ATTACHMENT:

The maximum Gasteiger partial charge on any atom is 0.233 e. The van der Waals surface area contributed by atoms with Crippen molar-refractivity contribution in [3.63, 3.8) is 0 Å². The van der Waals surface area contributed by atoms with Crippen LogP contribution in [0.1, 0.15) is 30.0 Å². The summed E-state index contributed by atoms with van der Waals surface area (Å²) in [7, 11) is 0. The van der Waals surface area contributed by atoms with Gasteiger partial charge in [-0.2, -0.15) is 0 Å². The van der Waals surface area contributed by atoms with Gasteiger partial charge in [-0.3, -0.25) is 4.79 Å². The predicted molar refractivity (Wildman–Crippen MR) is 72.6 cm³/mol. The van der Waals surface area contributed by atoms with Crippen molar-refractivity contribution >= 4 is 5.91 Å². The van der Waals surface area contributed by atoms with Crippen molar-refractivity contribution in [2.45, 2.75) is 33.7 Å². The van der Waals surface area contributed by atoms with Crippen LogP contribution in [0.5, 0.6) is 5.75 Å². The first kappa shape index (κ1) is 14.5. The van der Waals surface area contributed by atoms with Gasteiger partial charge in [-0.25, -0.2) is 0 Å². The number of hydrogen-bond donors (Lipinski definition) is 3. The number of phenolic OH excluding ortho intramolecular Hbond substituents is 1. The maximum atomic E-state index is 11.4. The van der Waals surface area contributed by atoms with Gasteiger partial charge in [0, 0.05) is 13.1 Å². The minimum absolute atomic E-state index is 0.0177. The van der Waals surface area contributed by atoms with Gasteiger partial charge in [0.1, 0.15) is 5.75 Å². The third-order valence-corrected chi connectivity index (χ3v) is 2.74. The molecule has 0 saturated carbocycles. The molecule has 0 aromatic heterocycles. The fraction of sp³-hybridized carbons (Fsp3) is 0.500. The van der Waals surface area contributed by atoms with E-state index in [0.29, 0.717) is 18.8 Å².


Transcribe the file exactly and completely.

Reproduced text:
The maximum Gasteiger partial charge on any atom is 0.233 e. The van der Waals surface area contributed by atoms with Crippen molar-refractivity contribution in [3.63, 3.8) is 0 Å². The van der Waals surface area contributed by atoms with Crippen LogP contribution in [0.1, 0.15) is 30.0 Å². The summed E-state index contributed by atoms with van der Waals surface area (Å²) in [7, 11) is 0. The van der Waals surface area contributed by atoms with Gasteiger partial charge in [-0.2, -0.15) is 0 Å². The van der Waals surface area contributed by atoms with Gasteiger partial charge in [-0.3, -0.25) is 4.79 Å². The predicted molar refractivity (Wildman–Crippen MR) is 72.6 cm³/mol. The van der Waals surface area contributed by atoms with Crippen molar-refractivity contribution >= 4 is 5.91 Å². The van der Waals surface area contributed by atoms with Crippen molar-refractivity contribution in [2.45, 2.75) is 33.7 Å². The van der Waals surface area contributed by atoms with Crippen LogP contribution in [0.5, 0.6) is 5.75 Å². The first kappa shape index (κ1) is 14.5. The van der Waals surface area contributed by atoms with Gasteiger partial charge in [-0.25, -0.2) is 0 Å². The number of hydrogen-bond donors (Lipinski definition) is 3. The number of phenolic OH excluding ortho intramolecular Hbond substituents is 1. The maximum atomic E-state index is 11.4. The van der Waals surface area contributed by atoms with Gasteiger partial charge in [0, 0.05) is 13.1 Å². The minimum absolute atomic E-state index is 0.0177. The van der Waals surface area contributed by atoms with Gasteiger partial charge in [0.1, 0.15) is 5.75 Å². The third-order valence-corrected chi connectivity index (χ3v) is 2.74. The molecule has 0 saturated carbocycles. The molecule has 0 aromatic heterocycles. The fraction of sp³-hybridized carbons (Fsp3) is 0.500. The van der Waals surface area contributed by atoms with E-state index in [0.29, 0.717) is 18.8 Å².